Some of the "gaps" of the text filled in by the students are quite interesting in that they offer insight into why there is such an aversion to any hint of racism.  For example, Dan Fowler thinks that the mother views giving the "black child a penny as * [giving] an animal a bit of food".  Lizette Gill states, "Julian's mother hated minorities".  And Jennifer Bonazzo makes an even wider interpretation by stating, "Julian's mother actually believed that the sickening prejudice that blinded her whole sense of humanity was for God."  None of the preceding quotations are supported explicitly in the text and seem to be coming from a prior conventional mode of thinking regarding racism, which pre-existed in the minds of the readers and was triggered by the characters in the story.   Few specific examples were given to validate the racism of Julian and his mother, which seems to indicate that the racism was blatantly obvious.  What was not so obvious to most of the respondents were the class structure issues that a few felt the story was really about.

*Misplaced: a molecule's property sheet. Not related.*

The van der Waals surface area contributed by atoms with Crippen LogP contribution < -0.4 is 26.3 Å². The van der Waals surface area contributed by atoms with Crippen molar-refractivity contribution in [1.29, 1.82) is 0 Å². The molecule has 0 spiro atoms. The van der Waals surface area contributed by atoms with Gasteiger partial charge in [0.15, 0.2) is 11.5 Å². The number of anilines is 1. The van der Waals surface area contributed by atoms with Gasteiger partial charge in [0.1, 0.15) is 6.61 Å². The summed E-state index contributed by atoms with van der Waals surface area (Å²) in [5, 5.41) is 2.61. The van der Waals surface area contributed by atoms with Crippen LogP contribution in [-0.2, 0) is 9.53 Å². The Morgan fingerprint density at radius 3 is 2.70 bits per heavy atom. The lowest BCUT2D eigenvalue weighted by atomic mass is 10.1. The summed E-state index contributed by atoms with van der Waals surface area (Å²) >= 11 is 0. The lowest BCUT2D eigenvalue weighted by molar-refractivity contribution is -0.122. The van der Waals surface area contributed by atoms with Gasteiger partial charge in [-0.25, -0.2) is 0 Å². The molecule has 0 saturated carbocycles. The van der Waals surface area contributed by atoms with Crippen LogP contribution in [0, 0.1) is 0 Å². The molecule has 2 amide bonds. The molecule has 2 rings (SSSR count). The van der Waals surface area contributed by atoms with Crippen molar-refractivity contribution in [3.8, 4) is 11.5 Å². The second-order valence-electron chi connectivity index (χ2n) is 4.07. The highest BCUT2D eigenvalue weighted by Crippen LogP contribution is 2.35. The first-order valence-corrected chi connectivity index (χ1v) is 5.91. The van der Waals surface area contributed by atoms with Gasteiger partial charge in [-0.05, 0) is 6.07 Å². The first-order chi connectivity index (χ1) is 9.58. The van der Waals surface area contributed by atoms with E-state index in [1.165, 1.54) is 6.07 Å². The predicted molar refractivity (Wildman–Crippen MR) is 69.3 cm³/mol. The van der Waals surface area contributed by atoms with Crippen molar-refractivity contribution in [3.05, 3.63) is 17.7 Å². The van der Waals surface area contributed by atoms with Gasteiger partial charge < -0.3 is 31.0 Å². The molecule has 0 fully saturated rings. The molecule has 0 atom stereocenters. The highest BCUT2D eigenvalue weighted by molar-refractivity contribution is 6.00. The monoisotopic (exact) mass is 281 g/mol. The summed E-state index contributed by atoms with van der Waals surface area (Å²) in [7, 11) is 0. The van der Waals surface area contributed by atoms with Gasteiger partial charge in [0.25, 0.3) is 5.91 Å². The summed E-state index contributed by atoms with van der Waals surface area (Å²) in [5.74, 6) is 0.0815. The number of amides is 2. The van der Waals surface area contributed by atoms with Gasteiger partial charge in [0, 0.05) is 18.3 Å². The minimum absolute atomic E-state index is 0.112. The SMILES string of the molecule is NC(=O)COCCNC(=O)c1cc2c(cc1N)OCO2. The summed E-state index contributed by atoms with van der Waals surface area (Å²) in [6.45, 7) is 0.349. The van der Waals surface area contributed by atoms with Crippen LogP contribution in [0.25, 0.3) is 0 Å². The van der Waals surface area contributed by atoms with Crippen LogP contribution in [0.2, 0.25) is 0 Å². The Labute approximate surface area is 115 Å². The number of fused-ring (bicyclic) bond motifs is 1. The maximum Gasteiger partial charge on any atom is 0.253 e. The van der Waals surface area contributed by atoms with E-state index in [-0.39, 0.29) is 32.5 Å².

Garry Chandler claims that while racism is a part of the story, the main theme is actually about the loss of status.  Robert Karchnyak refers to Julian as a "classist" and Jane Elliott sees a similar "ignorance and prejudice" in Julian's "accepting the friendship of professional, successful black people".   While other readers' recognized some degree of the class struggle issues, Mr. Chandler is this viewpoints strongest advocate.  "It's not about color; it is about being superior to everyone else who is not in the same class."  Furthermore, he challenges those who think the story is about racism to "pay attention" and "read it again and see if you can detect the southern aristocracy in Julian and mother."   Another reader who was also able to pick up somewhat on the class struggle theme was Marisol Lalut.  She points out that rather than dividing along color lines as does his mother, "he separates by class".  This observation shows two things; one is the connection between racism and "classism" and the other is the connection between Julian and his mother.